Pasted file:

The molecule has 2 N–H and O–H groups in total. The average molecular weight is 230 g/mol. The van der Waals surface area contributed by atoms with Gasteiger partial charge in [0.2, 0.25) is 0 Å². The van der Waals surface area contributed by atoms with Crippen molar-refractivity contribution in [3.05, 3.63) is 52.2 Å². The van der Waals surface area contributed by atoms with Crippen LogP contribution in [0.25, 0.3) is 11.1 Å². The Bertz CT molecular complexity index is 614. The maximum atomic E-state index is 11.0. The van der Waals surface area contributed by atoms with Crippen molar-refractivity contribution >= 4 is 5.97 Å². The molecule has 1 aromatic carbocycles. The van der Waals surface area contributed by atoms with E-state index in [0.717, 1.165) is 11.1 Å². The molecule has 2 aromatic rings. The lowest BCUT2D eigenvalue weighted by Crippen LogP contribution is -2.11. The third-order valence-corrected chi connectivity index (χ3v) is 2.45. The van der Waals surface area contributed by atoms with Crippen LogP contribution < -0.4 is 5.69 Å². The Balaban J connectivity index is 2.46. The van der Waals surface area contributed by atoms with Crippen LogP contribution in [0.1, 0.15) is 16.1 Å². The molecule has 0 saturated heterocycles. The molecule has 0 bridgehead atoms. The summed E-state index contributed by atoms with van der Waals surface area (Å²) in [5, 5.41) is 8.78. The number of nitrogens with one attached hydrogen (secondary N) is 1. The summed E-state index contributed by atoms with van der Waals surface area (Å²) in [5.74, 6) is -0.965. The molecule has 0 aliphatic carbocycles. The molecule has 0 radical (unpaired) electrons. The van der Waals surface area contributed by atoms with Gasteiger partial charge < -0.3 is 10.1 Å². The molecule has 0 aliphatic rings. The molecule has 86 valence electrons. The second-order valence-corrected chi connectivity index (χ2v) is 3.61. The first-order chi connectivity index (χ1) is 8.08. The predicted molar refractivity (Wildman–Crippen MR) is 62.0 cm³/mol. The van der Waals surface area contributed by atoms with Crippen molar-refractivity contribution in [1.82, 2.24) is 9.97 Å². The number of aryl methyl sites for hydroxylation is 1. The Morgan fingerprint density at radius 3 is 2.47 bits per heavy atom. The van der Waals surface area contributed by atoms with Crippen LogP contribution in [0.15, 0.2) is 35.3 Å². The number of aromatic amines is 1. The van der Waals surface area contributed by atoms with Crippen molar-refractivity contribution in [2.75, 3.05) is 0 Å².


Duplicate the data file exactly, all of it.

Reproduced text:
The molecule has 2 N–H and O–H groups in total. The average molecular weight is 230 g/mol. The van der Waals surface area contributed by atoms with Gasteiger partial charge in [0.2, 0.25) is 0 Å². The van der Waals surface area contributed by atoms with Crippen molar-refractivity contribution in [3.05, 3.63) is 52.2 Å². The van der Waals surface area contributed by atoms with Crippen LogP contribution in [0.25, 0.3) is 11.1 Å². The Bertz CT molecular complexity index is 614. The maximum atomic E-state index is 11.0. The van der Waals surface area contributed by atoms with Crippen molar-refractivity contribution >= 4 is 5.97 Å². The molecule has 1 aromatic carbocycles. The van der Waals surface area contributed by atoms with E-state index in [0.717, 1.165) is 11.1 Å². The molecule has 2 aromatic rings. The lowest BCUT2D eigenvalue weighted by Crippen LogP contribution is -2.11. The third-order valence-corrected chi connectivity index (χ3v) is 2.45. The van der Waals surface area contributed by atoms with Crippen LogP contribution < -0.4 is 5.69 Å². The Balaban J connectivity index is 2.46. The van der Waals surface area contributed by atoms with Crippen LogP contribution in [0.1, 0.15) is 16.1 Å². The molecule has 0 saturated heterocycles. The molecule has 0 bridgehead atoms. The summed E-state index contributed by atoms with van der Waals surface area (Å²) in [5, 5.41) is 8.78. The number of nitrogens with one attached hydrogen (secondary N) is 1. The summed E-state index contributed by atoms with van der Waals surface area (Å²) in [5.74, 6) is -0.965. The molecule has 0 aliphatic carbocycles. The molecule has 0 radical (unpaired) electrons. The van der Waals surface area contributed by atoms with Gasteiger partial charge < -0.3 is 10.1 Å². The molecule has 0 aliphatic rings. The molecule has 86 valence electrons. The second-order valence-corrected chi connectivity index (χ2v) is 3.61. The first-order chi connectivity index (χ1) is 8.08. The predicted molar refractivity (Wildman–Crippen MR) is 62.0 cm³/mol. The van der Waals surface area contributed by atoms with Crippen molar-refractivity contribution in [1.82, 2.24) is 9.97 Å². The number of aryl methyl sites for hydroxylation is 1. The Morgan fingerprint density at radius 3 is 2.47 bits per heavy atom. The van der Waals surface area contributed by atoms with Crippen LogP contribution in [0.15, 0.2) is 35.3 Å². The number of aromatic amines is 1. The van der Waals surface area contributed by atoms with Crippen molar-refractivity contribution in [2.75, 3.05) is 0 Å².